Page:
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October 16th, 2012, 10:25 AM
~Rae~'s Avatar
~Rae~ ~Rae~ is offline
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Join Date: Dec 2008
Location: Texas
Posts: 7,531
I believe that if things have gotten to the pint that the child needs medication, they should be taking it without fail. As Dee mentioned, many of those meds have to reach a therapeutic level to be effective, so popping him on & off could actually do more harm than good. It's almost like he's taking them for nothing.

I believe before choosing to medicate a child, other strategies should be used. I found using cues, allowing the child to work alone in a quiet area, & teaching study habits to be effective for some students. Some need that, but also need meds in addition to those strategies. I'm assuming all of those things were tried before you decided to medicate him.

Also whenever you disagree with a teacher or are not regularly observing the behaviors the teacher is concerned about, it's a good idea to first visit the classroom to understand how a classroom works and how disruptive it truly is for a student to refuse to observe classroom rules. Shouting out may not seem like a huge deal to a parent, but when you have 22-25 6 year olds in one room, any breach in structure can result in chaos. Learning doesn't take place in chaos. So the concern is for both your son AND the other students. First grade is the MOST important year of primary school. Studies show that mastery of this grade level usually results in success. I just want to highlight how imperative it is that you guys get on the same page this school year.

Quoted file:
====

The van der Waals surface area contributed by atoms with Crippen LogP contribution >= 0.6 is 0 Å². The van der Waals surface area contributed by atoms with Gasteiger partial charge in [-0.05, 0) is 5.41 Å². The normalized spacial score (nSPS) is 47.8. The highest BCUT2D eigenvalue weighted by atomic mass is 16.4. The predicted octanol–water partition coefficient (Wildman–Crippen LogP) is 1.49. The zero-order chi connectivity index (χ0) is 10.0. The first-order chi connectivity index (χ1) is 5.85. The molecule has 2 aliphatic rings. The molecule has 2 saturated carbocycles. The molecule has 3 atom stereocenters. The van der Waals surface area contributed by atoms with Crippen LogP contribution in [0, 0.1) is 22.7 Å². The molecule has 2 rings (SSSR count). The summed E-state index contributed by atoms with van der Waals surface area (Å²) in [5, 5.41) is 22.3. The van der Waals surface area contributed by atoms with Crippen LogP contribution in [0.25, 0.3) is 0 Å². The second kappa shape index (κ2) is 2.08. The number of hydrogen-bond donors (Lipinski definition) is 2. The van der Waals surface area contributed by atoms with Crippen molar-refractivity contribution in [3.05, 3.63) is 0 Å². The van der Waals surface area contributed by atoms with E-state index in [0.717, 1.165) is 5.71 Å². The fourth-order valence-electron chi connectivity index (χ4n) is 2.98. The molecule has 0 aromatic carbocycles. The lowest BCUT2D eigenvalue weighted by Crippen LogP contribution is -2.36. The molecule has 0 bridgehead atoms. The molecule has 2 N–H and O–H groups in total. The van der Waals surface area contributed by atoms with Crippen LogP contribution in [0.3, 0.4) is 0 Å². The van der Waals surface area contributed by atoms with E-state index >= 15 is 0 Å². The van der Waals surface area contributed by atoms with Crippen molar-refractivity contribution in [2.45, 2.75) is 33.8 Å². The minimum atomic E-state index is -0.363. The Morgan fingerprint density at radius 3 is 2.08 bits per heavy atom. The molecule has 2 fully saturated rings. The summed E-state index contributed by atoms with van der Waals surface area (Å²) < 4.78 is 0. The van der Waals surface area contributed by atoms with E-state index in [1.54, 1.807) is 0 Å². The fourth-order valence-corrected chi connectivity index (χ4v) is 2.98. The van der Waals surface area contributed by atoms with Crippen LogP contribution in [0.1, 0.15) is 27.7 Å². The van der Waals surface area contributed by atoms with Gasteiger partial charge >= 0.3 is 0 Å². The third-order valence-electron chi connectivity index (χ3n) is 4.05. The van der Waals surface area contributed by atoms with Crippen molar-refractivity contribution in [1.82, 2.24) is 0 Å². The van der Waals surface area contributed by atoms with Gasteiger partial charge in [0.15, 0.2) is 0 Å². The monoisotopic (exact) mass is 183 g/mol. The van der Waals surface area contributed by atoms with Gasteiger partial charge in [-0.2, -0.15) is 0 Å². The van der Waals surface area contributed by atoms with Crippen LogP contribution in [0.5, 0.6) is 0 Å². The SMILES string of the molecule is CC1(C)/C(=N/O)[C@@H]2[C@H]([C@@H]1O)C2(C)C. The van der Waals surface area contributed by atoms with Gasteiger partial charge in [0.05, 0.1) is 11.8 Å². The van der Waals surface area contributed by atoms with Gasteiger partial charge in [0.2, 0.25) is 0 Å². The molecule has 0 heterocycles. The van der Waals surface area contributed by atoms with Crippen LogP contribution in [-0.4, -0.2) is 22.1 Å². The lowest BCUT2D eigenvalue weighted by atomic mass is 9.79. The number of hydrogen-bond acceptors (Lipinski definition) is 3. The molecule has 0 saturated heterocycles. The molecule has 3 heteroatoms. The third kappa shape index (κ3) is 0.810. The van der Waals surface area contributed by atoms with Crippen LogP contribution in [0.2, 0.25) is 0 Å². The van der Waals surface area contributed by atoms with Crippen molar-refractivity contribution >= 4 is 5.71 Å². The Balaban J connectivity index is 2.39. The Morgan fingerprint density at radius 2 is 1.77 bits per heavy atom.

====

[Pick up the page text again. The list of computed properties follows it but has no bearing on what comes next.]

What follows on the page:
My suggestion is to work closely with his teacher and other professionals on campus to ensure strategies are put in place to help him, whether he's medicated or not. I also suggest coming to a conclusion on what exactly you want to do with the meds. Do you want him on or off? Visit the school often, & observe his behavior in an academic setting, inconspicuously is best. Is there a window you could look through? If not, have someone record the class. Recording him in small group with his teacher and 2-3 other students is telling.

I have seen many parents who, for whatever reason, play with dosages, discontinue meds or change meds, then become upset at the end of the year when their child is failing school.
I hope you get it sorted out soon.

Last edited by ~Rae~; October 16th, 2012 at 10:29 AM.
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